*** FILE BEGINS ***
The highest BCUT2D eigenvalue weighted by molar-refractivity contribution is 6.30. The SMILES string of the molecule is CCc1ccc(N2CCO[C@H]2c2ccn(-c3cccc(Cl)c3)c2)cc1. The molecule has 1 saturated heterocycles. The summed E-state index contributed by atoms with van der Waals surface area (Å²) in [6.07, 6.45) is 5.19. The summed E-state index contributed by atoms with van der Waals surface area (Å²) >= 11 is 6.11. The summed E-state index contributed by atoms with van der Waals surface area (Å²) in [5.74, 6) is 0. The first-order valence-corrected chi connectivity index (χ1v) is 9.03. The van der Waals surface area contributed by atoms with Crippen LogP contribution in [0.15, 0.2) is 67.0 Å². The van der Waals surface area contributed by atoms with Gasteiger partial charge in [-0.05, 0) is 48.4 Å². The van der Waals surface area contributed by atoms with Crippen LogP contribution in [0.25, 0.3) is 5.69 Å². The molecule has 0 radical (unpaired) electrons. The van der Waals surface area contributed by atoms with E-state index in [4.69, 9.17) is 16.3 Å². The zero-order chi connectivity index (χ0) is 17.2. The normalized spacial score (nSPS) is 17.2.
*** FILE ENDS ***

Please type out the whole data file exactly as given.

The highest BCUT2D eigenvalue weighted by molar-refractivity contribution is 6.30. The SMILES string of the molecule is CCc1ccc(N2CCO[C@H]2c2ccn(-c3cccc(Cl)c3)c2)cc1. The molecule has 1 saturated heterocycles. The summed E-state index contributed by atoms with van der Waals surface area (Å²) in [6.07, 6.45) is 5.19. The summed E-state index contributed by atoms with van der Waals surface area (Å²) >= 11 is 6.11. The summed E-state index contributed by atoms with van der Waals surface area (Å²) in [5.74, 6) is 0. The first-order valence-corrected chi connectivity index (χ1v) is 9.03. The van der Waals surface area contributed by atoms with Crippen LogP contribution in [0.15, 0.2) is 67.0 Å². The van der Waals surface area contributed by atoms with Gasteiger partial charge in [-0.05, 0) is 48.4 Å². The van der Waals surface area contributed by atoms with Crippen LogP contribution in [0.25, 0.3) is 5.69 Å². The molecule has 0 radical (unpaired) electrons. The van der Waals surface area contributed by atoms with E-state index in [4.69, 9.17) is 16.3 Å². The zero-order chi connectivity index (χ0) is 17.2. The normalized spacial score (nSPS) is 17.2.